One of the other things that Liliana is constantly associated with is death.  There is definitely the element of physical death, as is pointed out in “The Queen,” “but also Liliana. I want to ask her/which is worse: dying/ or being dead. And then I can see her floating away.”  This makes the reader aware of the possibility that Liliana might have been a person at one point, who passed away.  The death of Liliana helps explain the grief that the writer continually deals with, and it helps show the thought process that one goes through in grief.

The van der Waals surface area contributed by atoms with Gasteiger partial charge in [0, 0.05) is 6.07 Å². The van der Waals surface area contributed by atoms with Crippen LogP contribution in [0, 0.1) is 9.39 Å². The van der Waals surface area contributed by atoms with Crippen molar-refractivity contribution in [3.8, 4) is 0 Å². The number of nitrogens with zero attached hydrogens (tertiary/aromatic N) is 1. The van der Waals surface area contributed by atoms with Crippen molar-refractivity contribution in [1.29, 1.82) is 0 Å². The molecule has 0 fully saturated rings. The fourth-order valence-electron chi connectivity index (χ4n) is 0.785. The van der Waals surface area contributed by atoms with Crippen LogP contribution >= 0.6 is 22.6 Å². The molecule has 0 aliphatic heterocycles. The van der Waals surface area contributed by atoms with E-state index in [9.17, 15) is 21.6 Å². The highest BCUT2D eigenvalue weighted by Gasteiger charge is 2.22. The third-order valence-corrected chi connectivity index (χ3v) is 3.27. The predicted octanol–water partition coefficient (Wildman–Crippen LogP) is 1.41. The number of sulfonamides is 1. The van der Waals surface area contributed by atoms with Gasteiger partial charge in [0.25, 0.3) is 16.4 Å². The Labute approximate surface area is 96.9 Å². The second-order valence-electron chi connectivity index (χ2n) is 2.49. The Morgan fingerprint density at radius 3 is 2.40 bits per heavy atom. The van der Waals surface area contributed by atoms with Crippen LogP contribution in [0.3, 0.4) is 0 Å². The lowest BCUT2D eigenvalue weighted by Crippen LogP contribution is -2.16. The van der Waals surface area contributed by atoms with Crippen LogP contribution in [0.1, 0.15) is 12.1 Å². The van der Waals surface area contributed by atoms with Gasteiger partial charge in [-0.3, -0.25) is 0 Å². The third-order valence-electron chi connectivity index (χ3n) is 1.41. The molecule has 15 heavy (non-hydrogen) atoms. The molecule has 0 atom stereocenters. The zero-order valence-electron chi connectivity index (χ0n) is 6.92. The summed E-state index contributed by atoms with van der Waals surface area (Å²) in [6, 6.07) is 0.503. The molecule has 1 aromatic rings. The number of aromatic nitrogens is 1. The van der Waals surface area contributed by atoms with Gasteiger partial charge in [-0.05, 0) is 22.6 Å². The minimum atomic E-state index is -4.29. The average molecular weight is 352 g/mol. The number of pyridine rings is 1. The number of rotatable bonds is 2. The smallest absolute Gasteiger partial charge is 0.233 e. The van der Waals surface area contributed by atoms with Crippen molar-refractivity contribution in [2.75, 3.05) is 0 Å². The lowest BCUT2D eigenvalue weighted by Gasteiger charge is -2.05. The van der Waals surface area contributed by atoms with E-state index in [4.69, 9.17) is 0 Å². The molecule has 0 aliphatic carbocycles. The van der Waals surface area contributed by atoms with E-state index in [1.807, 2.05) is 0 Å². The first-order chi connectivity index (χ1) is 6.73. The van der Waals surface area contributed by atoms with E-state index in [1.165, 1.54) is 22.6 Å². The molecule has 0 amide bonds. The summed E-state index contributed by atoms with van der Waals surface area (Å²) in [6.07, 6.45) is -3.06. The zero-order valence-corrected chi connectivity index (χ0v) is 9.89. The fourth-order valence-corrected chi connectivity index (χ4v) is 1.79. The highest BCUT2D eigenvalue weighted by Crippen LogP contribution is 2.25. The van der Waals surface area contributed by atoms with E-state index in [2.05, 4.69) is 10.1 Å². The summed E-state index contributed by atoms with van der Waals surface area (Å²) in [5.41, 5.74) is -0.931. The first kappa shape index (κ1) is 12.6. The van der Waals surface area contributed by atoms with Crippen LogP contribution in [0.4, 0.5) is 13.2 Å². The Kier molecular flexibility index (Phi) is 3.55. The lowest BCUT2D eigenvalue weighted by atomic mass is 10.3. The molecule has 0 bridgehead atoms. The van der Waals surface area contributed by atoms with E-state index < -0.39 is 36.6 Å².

These poems actually reminded me of Joan Didion’s memoir A Year Of Magical Thinking. In that book, Didion explains the year after her husband died, and the way that her mind worked during that year.  It covered the stages of grief, showing how one goes through denial, anger, regret, self-loathing, and isolated thought.  Memories were revisited with a twinge of pain attached to them, as seen in “The Sisters’ Incident With the Figment At The Bus Stop, 1985”, and “Her Hair, Before It Is Pinned.” These poems focused on life before loss, and how much regret the writer had for not appreciating these moments. The writer constantly wants to change her actions, in hopes of a different outcome, and Didion also explains this phenomena.